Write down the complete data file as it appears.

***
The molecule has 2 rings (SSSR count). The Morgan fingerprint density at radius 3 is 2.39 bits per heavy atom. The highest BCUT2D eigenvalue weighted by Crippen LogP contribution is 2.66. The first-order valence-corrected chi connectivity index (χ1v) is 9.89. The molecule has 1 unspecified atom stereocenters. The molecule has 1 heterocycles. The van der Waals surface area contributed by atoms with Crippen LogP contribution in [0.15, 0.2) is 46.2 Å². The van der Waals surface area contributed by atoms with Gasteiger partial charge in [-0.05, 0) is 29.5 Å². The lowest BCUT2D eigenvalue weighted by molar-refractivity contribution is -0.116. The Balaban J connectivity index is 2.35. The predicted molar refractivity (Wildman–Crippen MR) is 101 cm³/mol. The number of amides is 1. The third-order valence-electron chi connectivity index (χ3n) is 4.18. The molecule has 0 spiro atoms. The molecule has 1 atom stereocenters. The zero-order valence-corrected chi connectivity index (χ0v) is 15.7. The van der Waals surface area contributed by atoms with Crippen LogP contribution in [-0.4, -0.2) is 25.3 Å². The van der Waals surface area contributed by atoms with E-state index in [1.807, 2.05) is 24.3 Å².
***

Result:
The molecule has 2 rings (SSSR count). The Morgan fingerprint density at radius 3 is 2.39 bits per heavy atom. The highest BCUT2D eigenvalue weighted by Crippen LogP contribution is 2.66. The first-order valence-corrected chi connectivity index (χ1v) is 9.89. The molecule has 1 unspecified atom stereocenters. The molecule has 1 heterocycles. The van der Waals surface area contributed by atoms with Crippen LogP contribution in [0.15, 0.2) is 46.2 Å². The van der Waals surface area contributed by atoms with Gasteiger partial charge in [-0.05, 0) is 29.5 Å². The lowest BCUT2D eigenvalue weighted by molar-refractivity contribution is -0.116. The Balaban J connectivity index is 2.35. The predicted molar refractivity (Wildman–Crippen MR) is 101 cm³/mol. The number of amides is 1. The third-order valence-electron chi connectivity index (χ3n) is 4.18. The molecule has 0 spiro atoms. The molecule has 1 atom stereocenters. The zero-order valence-corrected chi connectivity index (χ0v) is 15.7. The van der Waals surface area contributed by atoms with Crippen LogP contribution in [-0.4, -0.2) is 25.3 Å². The van der Waals surface area contributed by atoms with E-state index in [1.807, 2.05) is 24.3 Å².